Awesome Tips Flight Network Foodie
LB Distillers is just one of Saskatoon’s A-list alcohol purveyors. Photo: Lucas Aykroyd
It’s ironic that Saskatoon was originally founded in 1882 as a temperance colony. Today, Saskatchewan’s biggest city boasts a thriving booze scene, from locally produced craft beer and cider to innovative spirits and handcrafted classic cocktails.
To help you drink it all in, here are four A-list alcohol purveyors to check out in Saskatoon, paired with recommendations for other must-see area attractions.
BlackFox Spirits uses top-of-the-line German distilling equipment by Ulrich Kothe. Photo: Lucas Aykroyd
This 2015-opened, farm-based distillery grows 95 percent of its ingredients on site. Located just outside the city on Valley Road, it produces distinctive spirits like cucumber vodka and honey ginger liqueur. Haskap berries, reminiscent of blueberries but even more loaded with anti-oxidants, are the basis of another exceptional liqueur.
BlackFox Spirits is best-known for its gin, hand-crafted in small batches and incorporating everything from coriander to calendula flowers. (Saskatoon booze connoisseurs will enjoy comparing and contrasting it with LB Distillers’ Gambit Haskap Gin, whose flavour is as outrageous as its packaging.)
Blackfox Spirits grows thousands of lilies and gladiolas, with a U-pick option. And it proudly claims to have the province’s best pumpkin-rolling hill.
If you like BlackFox Spirits, head to…Hardpressed. This casually elegant 20th St. clothing store is also committed to local Saskatchewan product. It showcases owner Steve Thomson’s custom screen printed T-shirts, tanks, and hoodies with logos like “Made in SK” and “Grown on the Prairies.”
Saskatoon’s Crossmount Cider makes three delicious varieties: Crisp, Dry, and Gold. Photo: Lucas Aykroyd
Founded three years ago, Crossmount Cider Company is Saskatoon’s first hard cidery. The owners planted 1,500 apple trees to supply product. Crab apples, dessert apples, and hybrid varieties created at the University of Saskatchewan are in the mix. Under head cidermaker Tyler Kaban, Crossmount currently produces 15,000 litres of hard cider a year.
At this emerging agri-tourism destination, view the production process and pick up bottles of Crisp, Dry, and Gold cider at Crossmount’s tasting room.
If you like Crossmount Cider, head for…stand-up paddleboarding (SUP) with Escape Sports. Cider feels refreshing and outdoorsy, and so does SUP. Rent a rigid or inflatable paddleboard from Escape Sports on 19th Street and hit the South Saskatchewan River to tone your core and admire the scenery. Oversized boards for groups are available too. Be sure to yell “Pain is temporary, glory is forever!” or “Valhalla, I am coming!” as you race your pals.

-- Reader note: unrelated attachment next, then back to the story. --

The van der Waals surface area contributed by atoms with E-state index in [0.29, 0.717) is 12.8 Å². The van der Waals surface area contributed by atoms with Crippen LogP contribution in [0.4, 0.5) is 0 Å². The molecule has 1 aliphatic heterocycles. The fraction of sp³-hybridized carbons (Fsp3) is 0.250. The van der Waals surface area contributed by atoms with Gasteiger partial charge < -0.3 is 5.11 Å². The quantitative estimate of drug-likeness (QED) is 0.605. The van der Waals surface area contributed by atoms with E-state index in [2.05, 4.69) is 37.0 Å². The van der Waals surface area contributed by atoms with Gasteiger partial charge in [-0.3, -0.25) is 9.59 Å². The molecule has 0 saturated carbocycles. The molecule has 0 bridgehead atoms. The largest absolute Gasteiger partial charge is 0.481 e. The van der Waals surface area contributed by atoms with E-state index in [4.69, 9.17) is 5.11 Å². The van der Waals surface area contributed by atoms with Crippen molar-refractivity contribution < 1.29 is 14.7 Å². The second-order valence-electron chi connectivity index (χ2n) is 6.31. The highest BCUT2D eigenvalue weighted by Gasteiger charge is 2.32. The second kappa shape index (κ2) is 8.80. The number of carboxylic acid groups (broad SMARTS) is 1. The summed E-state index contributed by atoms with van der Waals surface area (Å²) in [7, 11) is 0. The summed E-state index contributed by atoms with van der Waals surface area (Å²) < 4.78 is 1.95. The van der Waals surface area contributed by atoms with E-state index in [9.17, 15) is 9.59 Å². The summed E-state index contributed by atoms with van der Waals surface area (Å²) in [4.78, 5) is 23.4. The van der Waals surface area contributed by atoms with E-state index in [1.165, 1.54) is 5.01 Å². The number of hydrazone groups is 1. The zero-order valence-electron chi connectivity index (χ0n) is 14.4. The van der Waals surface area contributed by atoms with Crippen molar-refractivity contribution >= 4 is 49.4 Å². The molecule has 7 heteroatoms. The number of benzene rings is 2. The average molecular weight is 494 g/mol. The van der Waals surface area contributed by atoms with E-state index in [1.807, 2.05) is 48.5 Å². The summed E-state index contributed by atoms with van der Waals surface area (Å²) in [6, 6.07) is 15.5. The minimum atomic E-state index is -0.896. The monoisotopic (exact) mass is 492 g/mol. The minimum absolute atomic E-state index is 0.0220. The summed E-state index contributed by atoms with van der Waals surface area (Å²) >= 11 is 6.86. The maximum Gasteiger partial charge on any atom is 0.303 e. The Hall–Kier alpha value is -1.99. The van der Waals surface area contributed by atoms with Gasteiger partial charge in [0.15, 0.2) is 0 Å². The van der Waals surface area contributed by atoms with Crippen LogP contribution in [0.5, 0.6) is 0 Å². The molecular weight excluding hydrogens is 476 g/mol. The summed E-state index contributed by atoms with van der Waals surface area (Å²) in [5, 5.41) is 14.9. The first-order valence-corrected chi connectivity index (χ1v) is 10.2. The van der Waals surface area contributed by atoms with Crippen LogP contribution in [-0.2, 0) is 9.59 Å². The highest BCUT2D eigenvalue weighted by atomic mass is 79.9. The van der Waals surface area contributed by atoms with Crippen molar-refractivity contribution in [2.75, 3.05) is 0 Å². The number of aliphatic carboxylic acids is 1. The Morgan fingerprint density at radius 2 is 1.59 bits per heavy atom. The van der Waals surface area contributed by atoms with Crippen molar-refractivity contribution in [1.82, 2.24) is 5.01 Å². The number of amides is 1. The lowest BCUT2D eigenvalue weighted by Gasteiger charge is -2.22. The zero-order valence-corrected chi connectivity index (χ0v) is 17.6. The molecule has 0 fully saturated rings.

Variety and old-school Canadian pride mark 9-Mile Legacy Brewing Company. Photo: Lucas Aykroyd
This year-old “nano-brewery” is one of Western Canada’s smallest breweries at just 540 square feet. With a counter made of horse stall wood and a white mountain goat’s head on the wall, it concocts innovative craft beers from Prairie Rattler (Radler) to El Groucho (West Coast IPA) in 100-liter batches. “What we do well is variety,” says Shawn Moen, who co-founded 9-Mile Legacy with Garrett Pederson. “We’ve brewed about 40 beers since we started.”
Local restaurants from Odd Couple to Una Pizza stock 9-Mile Legacy’s beers. Incidentally, the nano-brewery’s name has nothing to do with 8-Mile, the classic Eminem hip-hop movie. Instead, it refers to the distance between the Moen and Pederson family farms.
If you like 9-Mile Legacy, head to…Wyant Group Raceway. ZZ Top’s “Beer Drinkers and Hell Raisers” could be the theme song for this unpretentious, volunteer-owned and operated NASCAR track. Just north of downtown off the Trans-Canada Highway, you can watch stock car races – or better yet, go for a spin yourself at speeds of up to 125 km/h. After a safety briefing, pull on a helmet and race suit and pilot a souped-up mid-80’s Chevy Impala through 10 laps.
Barrel-aged cocktails complement Little Grouse on the Prairie’s upscale cuisine. Photo: Bob Deutscher.
Within easy walking distance from both the Delta Bessborough Hotel and The James Hotel, this artsy, intimate eatery serves exclusively barrel-aged classic cocktails like the Bijou (Beefeater Gin, Green Chartreuse, Sweet Vermouth, Orange Bitters) and Vieux Carre (Hennessey Cognac, Wiser’s Special Blend, Cinzano, Benedictine, Angostura Bitters, Peychaud’s Bitters).
With birdcage chandeliers overhead, antique mirrors on the walls, and Leonard Cohen’s raspy pipes on the stereo, Little Grouse on the Prairie is also a perfect dinner getaway. The braised lamb shoulder with artichokes, fennel and mint is a standout, as is the peanut butter and salted-caramel budino for dessert.
If you like Little Grouse on the Prairie, head to…the Remai Modern Art Gallery. This spectacular $84.6-million, 130,000-square-foot gallery designed by architect Bruce Kuwabara is slated to open in mid-2017. In addition to rotating exhibitions of local and international artwork, a major drawing card will be the Picasso gallery, showcasing close to 200 of his linocuts. A rooftop terrace and banquet rooms overlooking the South Saskatchewan River add to Remai’s allure.
Catch a discounted flight to Saskatoon to experience these amazing drinks and destinations.